The Memorial of Mardasson is near the newly renovated Bastogne War Museum. We were not able to visit the museum but were very impressed by the memorial. Set on Mardasson Hill, this huge memorial is a tribute to the United States and all the soldiers who fought to free Belgium and the rest of Europe.
The memorial is built in the shape of a five pointed star with a circle – the heraldic symbol of the U.S. I walked up the stairs to the top and could see in all directions, but the monument itself was more interesting than the view. Each leg of the memorial lists units that participated in the war.
The memorial is topped with a star bearing the name of each of the states.
We stopped at the edge of Jacques woods, part of the Ardenne Forest. This is an area where some of the hardest battles were fought in December of 1944. Walking into the woods, we saw what remains of the foxholes that the men dug to protect themselves. It was easy to picture the men fighting here, since we had watched some documentaries before our trip.
Nearby was Parker’s Crossroads, and then Malmedy. Standing at the edge of Malmedy and looking across the road, you see the field where 84 American prisoners of war were executed by German soldiers.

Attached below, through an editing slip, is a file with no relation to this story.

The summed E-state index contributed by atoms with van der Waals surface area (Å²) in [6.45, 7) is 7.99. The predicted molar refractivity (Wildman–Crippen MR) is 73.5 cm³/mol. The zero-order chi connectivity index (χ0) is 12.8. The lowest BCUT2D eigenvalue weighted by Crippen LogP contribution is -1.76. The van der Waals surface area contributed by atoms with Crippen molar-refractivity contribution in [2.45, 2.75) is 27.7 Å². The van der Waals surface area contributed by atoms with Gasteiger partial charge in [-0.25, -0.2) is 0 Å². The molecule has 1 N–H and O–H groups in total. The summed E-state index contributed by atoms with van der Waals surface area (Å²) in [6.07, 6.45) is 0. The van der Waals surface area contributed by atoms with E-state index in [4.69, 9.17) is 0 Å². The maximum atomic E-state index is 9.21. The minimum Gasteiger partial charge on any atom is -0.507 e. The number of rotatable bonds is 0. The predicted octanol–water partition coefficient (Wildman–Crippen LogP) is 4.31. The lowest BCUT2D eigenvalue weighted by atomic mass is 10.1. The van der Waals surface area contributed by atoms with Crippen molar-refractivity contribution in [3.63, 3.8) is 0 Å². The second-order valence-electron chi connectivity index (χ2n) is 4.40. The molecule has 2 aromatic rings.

The remains of the Bridge at Remagen stand along the Rhine River – a new bridge has not been built in its place. The Peace Museum is located inside one of the towers and contains pictures of the bridge before and after the war, plus pictures of some of the men who fought here.
Nuremberg is known for two opposite sides of the conflict. Hitler used two locations in this town as a rallying point for his troops.
The first is Zeppelin Field where the grandstands and Hitler’s podium still stand. The second place, the Luitpoldarena, was destroyed and the area was turned into a park. Hitler’s Congress Hall also remains, now holding the Documentation Center that shows the history of the Nazi Party in a museum setting. It is amazing, yet sobering, to see everything built by this man.
On the other side of the conflict, Nuremberg Courthouse was the location of the war trials held after WWII. It is possible to visit the actual courtroom; audio guides are available that give information about the room and the trials. The room was enlarged for the trials, but was changed back to its original size afterward.